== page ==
All public service vehicles in the country, including buses and taxis, were supposed to get GPS-based tracking devices and panic buttons by April 1. While the work is on in different states, experts believe that unless there is real-time tracking and monitoring of these vehicles, simply installing GPS devices would be an exercise in futility.
Suren Uppal, a Supreme Court lawyer associated with NGO Rahat, said it has been more than five years since the Nirbhaya case shook the nation’s conscience but public transport is still not a safe option for women across the country. “The tragic episode was followed by public outcry but there has been no action and just mere words,” Uppal said.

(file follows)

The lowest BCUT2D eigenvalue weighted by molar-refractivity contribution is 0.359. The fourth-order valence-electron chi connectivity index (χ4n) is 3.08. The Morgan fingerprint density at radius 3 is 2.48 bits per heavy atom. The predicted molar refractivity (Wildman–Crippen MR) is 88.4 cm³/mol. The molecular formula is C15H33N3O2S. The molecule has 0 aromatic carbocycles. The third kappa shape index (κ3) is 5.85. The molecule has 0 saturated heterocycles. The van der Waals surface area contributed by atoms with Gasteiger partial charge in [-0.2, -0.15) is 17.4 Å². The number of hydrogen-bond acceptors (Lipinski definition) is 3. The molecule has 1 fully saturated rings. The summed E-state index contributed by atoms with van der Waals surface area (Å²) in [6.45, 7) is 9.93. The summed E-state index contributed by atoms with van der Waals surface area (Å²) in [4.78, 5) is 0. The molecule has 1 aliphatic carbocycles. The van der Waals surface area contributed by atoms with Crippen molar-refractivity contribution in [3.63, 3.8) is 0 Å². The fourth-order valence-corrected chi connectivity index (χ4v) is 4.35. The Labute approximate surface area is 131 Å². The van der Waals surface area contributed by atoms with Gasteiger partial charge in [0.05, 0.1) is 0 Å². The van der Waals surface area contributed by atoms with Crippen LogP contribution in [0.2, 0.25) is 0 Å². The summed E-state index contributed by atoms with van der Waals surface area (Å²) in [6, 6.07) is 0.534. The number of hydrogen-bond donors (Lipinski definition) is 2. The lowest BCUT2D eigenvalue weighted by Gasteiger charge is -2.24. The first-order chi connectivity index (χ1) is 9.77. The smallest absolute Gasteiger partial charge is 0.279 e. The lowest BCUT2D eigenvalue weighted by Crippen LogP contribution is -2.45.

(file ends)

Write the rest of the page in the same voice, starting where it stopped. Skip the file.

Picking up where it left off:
“Even if GPS is installed, there is no recognized government mechanism or backend system in place to track these vehicles or respond to emergency calls,” he said.
Professor Sewa Ram of the transport planning department of School of Planning and Architecture said the country needs control rooms with a proper network for the effective use of GPS technology.
Article Source...Times of India